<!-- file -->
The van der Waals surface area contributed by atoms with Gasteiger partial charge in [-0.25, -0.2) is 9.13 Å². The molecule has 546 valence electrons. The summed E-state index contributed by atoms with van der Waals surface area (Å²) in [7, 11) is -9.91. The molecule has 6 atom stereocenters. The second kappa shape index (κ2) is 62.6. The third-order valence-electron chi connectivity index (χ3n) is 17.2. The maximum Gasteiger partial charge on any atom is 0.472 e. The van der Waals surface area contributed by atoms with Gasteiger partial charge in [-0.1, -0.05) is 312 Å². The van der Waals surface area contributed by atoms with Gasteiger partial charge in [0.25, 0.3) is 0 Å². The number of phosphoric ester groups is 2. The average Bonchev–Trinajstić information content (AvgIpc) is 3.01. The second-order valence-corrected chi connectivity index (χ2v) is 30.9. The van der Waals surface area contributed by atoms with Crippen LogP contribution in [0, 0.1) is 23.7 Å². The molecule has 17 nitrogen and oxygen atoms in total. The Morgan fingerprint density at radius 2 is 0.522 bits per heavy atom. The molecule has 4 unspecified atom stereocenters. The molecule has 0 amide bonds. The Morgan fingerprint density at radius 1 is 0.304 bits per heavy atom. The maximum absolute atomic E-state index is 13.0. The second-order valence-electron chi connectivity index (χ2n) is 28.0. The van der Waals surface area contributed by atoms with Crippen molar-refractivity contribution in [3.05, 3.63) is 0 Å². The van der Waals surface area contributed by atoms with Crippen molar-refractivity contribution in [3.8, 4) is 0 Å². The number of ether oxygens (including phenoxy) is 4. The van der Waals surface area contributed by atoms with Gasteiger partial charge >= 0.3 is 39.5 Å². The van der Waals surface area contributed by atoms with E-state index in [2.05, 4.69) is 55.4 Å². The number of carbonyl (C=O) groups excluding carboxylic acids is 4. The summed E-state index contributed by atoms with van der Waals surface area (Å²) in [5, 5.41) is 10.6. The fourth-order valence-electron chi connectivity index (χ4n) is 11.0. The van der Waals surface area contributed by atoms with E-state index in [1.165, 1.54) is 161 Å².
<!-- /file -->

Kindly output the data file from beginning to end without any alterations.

The van der Waals surface area contributed by atoms with Gasteiger partial charge in [-0.25, -0.2) is 9.13 Å². The molecule has 546 valence electrons. The summed E-state index contributed by atoms with van der Waals surface area (Å²) in [7, 11) is -9.91. The molecule has 6 atom stereocenters. The second kappa shape index (κ2) is 62.6. The third-order valence-electron chi connectivity index (χ3n) is 17.2. The maximum Gasteiger partial charge on any atom is 0.472 e. The van der Waals surface area contributed by atoms with Gasteiger partial charge in [-0.1, -0.05) is 312 Å². The van der Waals surface area contributed by atoms with Gasteiger partial charge in [0.25, 0.3) is 0 Å². The number of phosphoric ester groups is 2. The average Bonchev–Trinajstić information content (AvgIpc) is 3.01. The second-order valence-corrected chi connectivity index (χ2v) is 30.9. The van der Waals surface area contributed by atoms with Crippen LogP contribution in [0, 0.1) is 23.7 Å². The molecule has 17 nitrogen and oxygen atoms in total. The Morgan fingerprint density at radius 2 is 0.522 bits per heavy atom. The molecule has 4 unspecified atom stereocenters. The molecule has 0 amide bonds. The Morgan fingerprint density at radius 1 is 0.304 bits per heavy atom. The maximum absolute atomic E-state index is 13.0. The second-order valence-electron chi connectivity index (χ2n) is 28.0. The van der Waals surface area contributed by atoms with Crippen molar-refractivity contribution in [3.05, 3.63) is 0 Å². The van der Waals surface area contributed by atoms with Crippen molar-refractivity contribution in [3.8, 4) is 0 Å². The number of ether oxygens (including phenoxy) is 4. The van der Waals surface area contributed by atoms with Gasteiger partial charge >= 0.3 is 39.5 Å². The van der Waals surface area contributed by atoms with E-state index in [2.05, 4.69) is 55.4 Å². The number of carbonyl (C=O) groups excluding carboxylic acids is 4. The summed E-state index contributed by atoms with van der Waals surface area (Å²) in [5, 5.41) is 10.6. The fourth-order valence-electron chi connectivity index (χ4n) is 11.0. The van der Waals surface area contributed by atoms with E-state index in [1.165, 1.54) is 161 Å².